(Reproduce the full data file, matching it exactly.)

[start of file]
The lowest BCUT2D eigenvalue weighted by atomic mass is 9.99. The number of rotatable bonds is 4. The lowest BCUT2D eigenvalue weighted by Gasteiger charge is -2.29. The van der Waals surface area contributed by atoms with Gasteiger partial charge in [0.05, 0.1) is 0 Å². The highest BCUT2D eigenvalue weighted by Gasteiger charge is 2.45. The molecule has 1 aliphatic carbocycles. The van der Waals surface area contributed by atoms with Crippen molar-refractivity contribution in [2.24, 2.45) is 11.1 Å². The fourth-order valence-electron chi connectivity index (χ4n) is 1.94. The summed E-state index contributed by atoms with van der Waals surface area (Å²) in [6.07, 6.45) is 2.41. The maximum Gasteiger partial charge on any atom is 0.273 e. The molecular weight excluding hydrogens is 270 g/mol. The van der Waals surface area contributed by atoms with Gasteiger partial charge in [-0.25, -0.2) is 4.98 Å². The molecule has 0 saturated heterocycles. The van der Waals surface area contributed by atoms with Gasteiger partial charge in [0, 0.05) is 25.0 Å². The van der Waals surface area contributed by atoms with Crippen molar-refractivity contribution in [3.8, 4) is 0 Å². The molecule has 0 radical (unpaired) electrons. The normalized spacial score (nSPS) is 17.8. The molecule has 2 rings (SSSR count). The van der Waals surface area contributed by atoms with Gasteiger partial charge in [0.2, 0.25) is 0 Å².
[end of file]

The lowest BCUT2D eigenvalue weighted by atomic mass is 9.99. The number of rotatable bonds is 4. The lowest BCUT2D eigenvalue weighted by Gasteiger charge is -2.29. The van der Waals surface area contributed by atoms with Gasteiger partial charge in [0.05, 0.1) is 0 Å². The highest BCUT2D eigenvalue weighted by Gasteiger charge is 2.45. The molecule has 1 aliphatic carbocycles. The van der Waals surface area contributed by atoms with Crippen molar-refractivity contribution in [2.24, 2.45) is 11.1 Å². The fourth-order valence-electron chi connectivity index (χ4n) is 1.94. The summed E-state index contributed by atoms with van der Waals surface area (Å²) in [6.07, 6.45) is 2.41. The maximum Gasteiger partial charge on any atom is 0.273 e. The molecular weight excluding hydrogens is 270 g/mol. The van der Waals surface area contributed by atoms with Gasteiger partial charge in [-0.25, -0.2) is 4.98 Å². The molecule has 0 saturated heterocycles. The van der Waals surface area contributed by atoms with Gasteiger partial charge in [0, 0.05) is 25.0 Å². The van der Waals surface area contributed by atoms with Crippen molar-refractivity contribution in [3.8, 4) is 0 Å². The molecule has 0 radical (unpaired) electrons. The normalized spacial score (nSPS) is 17.8. The molecule has 2 rings (SSSR count). The van der Waals surface area contributed by atoms with Gasteiger partial charge in [0.2, 0.25) is 0 Å².